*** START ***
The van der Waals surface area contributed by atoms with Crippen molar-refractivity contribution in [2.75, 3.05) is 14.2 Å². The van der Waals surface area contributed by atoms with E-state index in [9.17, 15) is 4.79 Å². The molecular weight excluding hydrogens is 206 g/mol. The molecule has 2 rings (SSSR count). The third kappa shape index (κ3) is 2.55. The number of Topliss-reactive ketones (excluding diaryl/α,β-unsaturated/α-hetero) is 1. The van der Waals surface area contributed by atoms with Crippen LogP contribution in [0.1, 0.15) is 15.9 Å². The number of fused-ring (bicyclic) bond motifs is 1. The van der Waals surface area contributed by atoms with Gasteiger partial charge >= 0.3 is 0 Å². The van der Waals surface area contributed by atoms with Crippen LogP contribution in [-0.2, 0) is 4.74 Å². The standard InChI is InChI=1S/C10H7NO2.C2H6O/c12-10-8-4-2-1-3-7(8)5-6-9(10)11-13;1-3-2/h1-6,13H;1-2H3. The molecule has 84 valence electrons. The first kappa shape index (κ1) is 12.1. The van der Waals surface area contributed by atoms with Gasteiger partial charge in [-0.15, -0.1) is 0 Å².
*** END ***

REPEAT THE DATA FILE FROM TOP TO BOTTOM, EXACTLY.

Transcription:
The van der Waals surface area contributed by atoms with Crippen molar-refractivity contribution in [2.75, 3.05) is 14.2 Å². The van der Waals surface area contributed by atoms with E-state index in [9.17, 15) is 4.79 Å². The molecular weight excluding hydrogens is 206 g/mol. The molecule has 2 rings (SSSR count). The third kappa shape index (κ3) is 2.55. The number of Topliss-reactive ketones (excluding diaryl/α,β-unsaturated/α-hetero) is 1. The van der Waals surface area contributed by atoms with Crippen LogP contribution in [0.1, 0.15) is 15.9 Å². The number of fused-ring (bicyclic) bond motifs is 1. The van der Waals surface area contributed by atoms with Gasteiger partial charge >= 0.3 is 0 Å². The van der Waals surface area contributed by atoms with Crippen LogP contribution in [-0.2, 0) is 4.74 Å². The standard InChI is InChI=1S/C10H7NO2.C2H6O/c12-10-8-4-2-1-3-7(8)5-6-9(10)11-13;1-3-2/h1-6,13H;1-2H3. The molecule has 84 valence electrons. The first kappa shape index (κ1) is 12.1. The van der Waals surface area contributed by atoms with Gasteiger partial charge in [-0.15, -0.1) is 0 Å².